"There's a bit of uncertainty about how long this will last, so a lot of things that were meant to happen in the autumn, people have put forward. It's bird-in-the-hand type stuff," explains another banker.
There are also more buyers. Private equity firms - investment groups that raise pools of money to buy companies, restructure them and then sell on - raised a record $210bn last year and are slated to capture another $250bn this year, according to research firm Private Equity Intelligence. That's nearly four times the amount they had at their disposal just five years ago. These groups accounted for one-fifth of all the deals done in 2006.
Yet worrying signs are cropping up, especially the debt packages used by private equity to buy companies. Traditionally, loans were studded with conditions that acted as an early-warning system. This would be triggered when a business tripped up. In the worst case, banks could take control of a business that fell foul of its covenants.
Fierce competition among banks for these deals, however, has made them increasingly supine. So-called "covenant-lite" agreements that do away with many of the old conditions are now common. Such is the level of demand that some buyout firms have begun to demand big interest rate reductions even after the financing terms have been signed off.
KKR and Goldman Sachs did this recently in a $3bn refinancing of Kion, a forklift company they had purchased. The reduction on one loan of 50 basis points and of 75 basis points on another meant tens of millions less in annual payments. The firms won the decreases even though they had already agreed to higher rates. Despite the much harsher terms for the banks, both loans were vastly oversubscribed.
"Private equity firms are taking advantage of ferocious demand to push through pricing reductions and structural changes unimaginable 12 months ago," explains Fenton Burgin, head of the debt advisory group at Close Brothers. "Conventional principles of credit analysis appear to have been suspended in some instances."
Consider the purchase of Alliance Boots. If KKR and Stefano Pessina, deputy chairman of the chemist, pull it off, the £11.1bn takeover will be the largest yet by private equity in Europe. KKR and Mr Pessina have said they will pay £2.6bn between them out of the total £12bn they need to finance the deal and leave some money left over for investment. The remaining £9.4bn will be sold to institutional investors, which will be offered no voting rights for taking on more than 80 per cent of the risk. Few foresee any problems in attracting enough investors.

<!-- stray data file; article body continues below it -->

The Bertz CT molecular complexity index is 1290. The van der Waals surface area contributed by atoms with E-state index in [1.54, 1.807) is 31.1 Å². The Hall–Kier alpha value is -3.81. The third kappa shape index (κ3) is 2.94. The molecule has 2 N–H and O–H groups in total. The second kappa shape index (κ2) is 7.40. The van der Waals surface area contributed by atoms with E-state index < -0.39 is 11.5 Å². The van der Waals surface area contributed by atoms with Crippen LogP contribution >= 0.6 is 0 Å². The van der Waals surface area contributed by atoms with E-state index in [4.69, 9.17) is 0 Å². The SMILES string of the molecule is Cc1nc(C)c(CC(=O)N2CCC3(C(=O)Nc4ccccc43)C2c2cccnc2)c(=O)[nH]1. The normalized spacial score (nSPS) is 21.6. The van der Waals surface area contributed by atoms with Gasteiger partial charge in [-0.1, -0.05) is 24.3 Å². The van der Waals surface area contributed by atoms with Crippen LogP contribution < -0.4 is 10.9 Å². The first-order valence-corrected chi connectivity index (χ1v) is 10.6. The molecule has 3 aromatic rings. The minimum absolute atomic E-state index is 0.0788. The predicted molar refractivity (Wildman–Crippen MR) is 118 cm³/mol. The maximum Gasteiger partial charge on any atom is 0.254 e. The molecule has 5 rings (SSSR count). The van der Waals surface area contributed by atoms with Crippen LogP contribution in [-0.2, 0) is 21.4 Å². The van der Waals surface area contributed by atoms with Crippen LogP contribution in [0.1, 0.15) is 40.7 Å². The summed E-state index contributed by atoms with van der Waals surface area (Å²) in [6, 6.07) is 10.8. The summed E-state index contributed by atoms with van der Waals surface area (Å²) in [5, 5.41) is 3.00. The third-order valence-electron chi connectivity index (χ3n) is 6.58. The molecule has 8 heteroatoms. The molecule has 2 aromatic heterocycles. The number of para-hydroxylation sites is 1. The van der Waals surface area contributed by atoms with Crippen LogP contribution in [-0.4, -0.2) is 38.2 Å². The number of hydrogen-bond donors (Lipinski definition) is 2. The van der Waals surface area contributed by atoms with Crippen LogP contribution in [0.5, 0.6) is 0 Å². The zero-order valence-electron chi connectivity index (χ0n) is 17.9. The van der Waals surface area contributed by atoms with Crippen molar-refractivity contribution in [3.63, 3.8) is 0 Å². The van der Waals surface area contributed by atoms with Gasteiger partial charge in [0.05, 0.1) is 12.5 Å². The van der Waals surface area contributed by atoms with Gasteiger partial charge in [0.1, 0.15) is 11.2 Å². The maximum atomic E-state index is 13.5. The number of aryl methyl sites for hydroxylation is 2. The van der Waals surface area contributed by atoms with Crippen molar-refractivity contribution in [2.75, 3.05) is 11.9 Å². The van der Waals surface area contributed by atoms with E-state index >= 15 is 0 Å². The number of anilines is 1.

There's also the case of Gartmore. Hellman & Friedman, the US buyout firm, acquired the fund manager for £522m - £180m of its own cash, plus £342m of debt - last year. That deal closed in September, and now, just eight months later, it has put the finishing touches on a refinancing of the entire £522m price tag. This has allowed Hellman & Friedman to recoup all of the £180m it paid to take over the business, in effect reducing its risk to zero while maintaining its ownership.
Such large debt loads leave little room for manoeuvre if a company runs into trouble, raising fears that some acquired firms are being set up for failure. "We'll see a lot of these deals go south if the markets slip away and a recession bites. All that debt around [companies'] necks will become a noose," warns one banker.
However, the pervading sense in the market is that Rumsfeldian "known unknowns" which could throw the current run off course, such as global interest rate changes and hiccups in economic growth, have been minimised. Investors are more worried about "unknown unknowns" - macro-economic shocks, a war or natural disasters.
This was the concern that came up repeatedly over cocktails at a gathering last week of London hedge fund managers at Claridge's Hotel in Mayfair. Perhaps no other sector has benefited more from the market's performance, or would be better placed to opine about its future. The world's top 25 managers, for example, made an average of $570m each last year - more than double the figure for the year before. As an industry, they now control more than $1.5 trillion around the world.
Increasingly, they are also jumping on the M&A bandwagon by taking much larger stakes in companies or buying them outright. Last month Dresdner Kleinwort formed a new group to begin selling M&A ideas direct to hedge funds. Six months ago, such deals would only have been brought to private equity firms or corporate clients.
Yet at the reception last week, there seemed an implicit acknowledgement in the money men's conversation that these indeed are the good times, and the days are numbered. "This can't go on for ever. It's got crazy," said one. "The prices people are paying now will mean a lot of pain later. That's just the cyclicality of business. I would be surprised if it didn't end up that way."Reuse content